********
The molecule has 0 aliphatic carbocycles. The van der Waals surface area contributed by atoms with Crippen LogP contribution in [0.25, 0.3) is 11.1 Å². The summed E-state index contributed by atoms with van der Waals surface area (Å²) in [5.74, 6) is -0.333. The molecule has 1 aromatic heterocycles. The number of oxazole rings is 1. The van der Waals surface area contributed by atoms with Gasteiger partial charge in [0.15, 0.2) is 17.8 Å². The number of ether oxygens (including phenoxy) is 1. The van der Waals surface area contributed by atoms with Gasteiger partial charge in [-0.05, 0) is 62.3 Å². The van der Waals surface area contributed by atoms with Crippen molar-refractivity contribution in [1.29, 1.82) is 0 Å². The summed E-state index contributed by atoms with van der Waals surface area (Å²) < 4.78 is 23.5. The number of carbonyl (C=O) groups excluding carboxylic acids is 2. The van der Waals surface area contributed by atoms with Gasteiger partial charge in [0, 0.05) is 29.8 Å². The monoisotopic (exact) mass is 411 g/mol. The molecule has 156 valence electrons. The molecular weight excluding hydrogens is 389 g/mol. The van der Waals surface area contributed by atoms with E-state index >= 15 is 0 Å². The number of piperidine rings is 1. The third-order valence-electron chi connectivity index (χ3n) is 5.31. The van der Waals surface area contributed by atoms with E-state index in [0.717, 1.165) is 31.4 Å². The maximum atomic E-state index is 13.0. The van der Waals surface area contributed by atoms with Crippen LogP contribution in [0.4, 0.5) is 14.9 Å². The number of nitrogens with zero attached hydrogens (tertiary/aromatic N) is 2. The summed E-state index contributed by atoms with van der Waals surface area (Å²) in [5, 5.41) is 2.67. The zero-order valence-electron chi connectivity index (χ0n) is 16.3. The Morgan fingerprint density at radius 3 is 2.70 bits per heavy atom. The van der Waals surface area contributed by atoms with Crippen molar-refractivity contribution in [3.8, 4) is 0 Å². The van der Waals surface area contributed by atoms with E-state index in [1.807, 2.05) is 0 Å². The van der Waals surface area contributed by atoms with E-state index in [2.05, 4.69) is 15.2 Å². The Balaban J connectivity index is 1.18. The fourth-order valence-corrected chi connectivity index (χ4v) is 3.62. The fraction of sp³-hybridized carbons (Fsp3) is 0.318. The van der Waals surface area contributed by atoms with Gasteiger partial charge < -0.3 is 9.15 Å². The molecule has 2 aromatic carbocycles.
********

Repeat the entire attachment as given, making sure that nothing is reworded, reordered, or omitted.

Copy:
The molecule has 0 aliphatic carbocycles. The van der Waals surface area contributed by atoms with Crippen LogP contribution in [0.25, 0.3) is 11.1 Å². The summed E-state index contributed by atoms with van der Waals surface area (Å²) in [5.74, 6) is -0.333. The molecule has 1 aromatic heterocycles. The number of oxazole rings is 1. The van der Waals surface area contributed by atoms with Gasteiger partial charge in [0.15, 0.2) is 17.8 Å². The number of ether oxygens (including phenoxy) is 1. The van der Waals surface area contributed by atoms with Gasteiger partial charge in [-0.05, 0) is 62.3 Å². The van der Waals surface area contributed by atoms with Crippen molar-refractivity contribution in [1.29, 1.82) is 0 Å². The summed E-state index contributed by atoms with van der Waals surface area (Å²) < 4.78 is 23.5. The number of carbonyl (C=O) groups excluding carboxylic acids is 2. The van der Waals surface area contributed by atoms with Gasteiger partial charge in [0, 0.05) is 29.8 Å². The monoisotopic (exact) mass is 411 g/mol. The molecule has 156 valence electrons. The molecular weight excluding hydrogens is 389 g/mol. The van der Waals surface area contributed by atoms with E-state index >= 15 is 0 Å². The number of piperidine rings is 1. The third-order valence-electron chi connectivity index (χ3n) is 5.31. The van der Waals surface area contributed by atoms with E-state index in [0.717, 1.165) is 31.4 Å². The maximum atomic E-state index is 13.0. The van der Waals surface area contributed by atoms with Crippen LogP contribution in [0.4, 0.5) is 14.9 Å². The number of nitrogens with zero attached hydrogens (tertiary/aromatic N) is 2. The summed E-state index contributed by atoms with van der Waals surface area (Å²) in [5, 5.41) is 2.67. The zero-order valence-electron chi connectivity index (χ0n) is 16.3. The Morgan fingerprint density at radius 3 is 2.70 bits per heavy atom. The van der Waals surface area contributed by atoms with Crippen molar-refractivity contribution in [3.8, 4) is 0 Å². The van der Waals surface area contributed by atoms with E-state index in [1.807, 2.05) is 0 Å². The van der Waals surface area contributed by atoms with E-state index in [2.05, 4.69) is 15.2 Å². The Balaban J connectivity index is 1.18. The fourth-order valence-corrected chi connectivity index (χ4v) is 3.62. The fraction of sp³-hybridized carbons (Fsp3) is 0.318. The van der Waals surface area contributed by atoms with Gasteiger partial charge < -0.3 is 9.15 Å². The molecule has 2 aromatic carbocycles.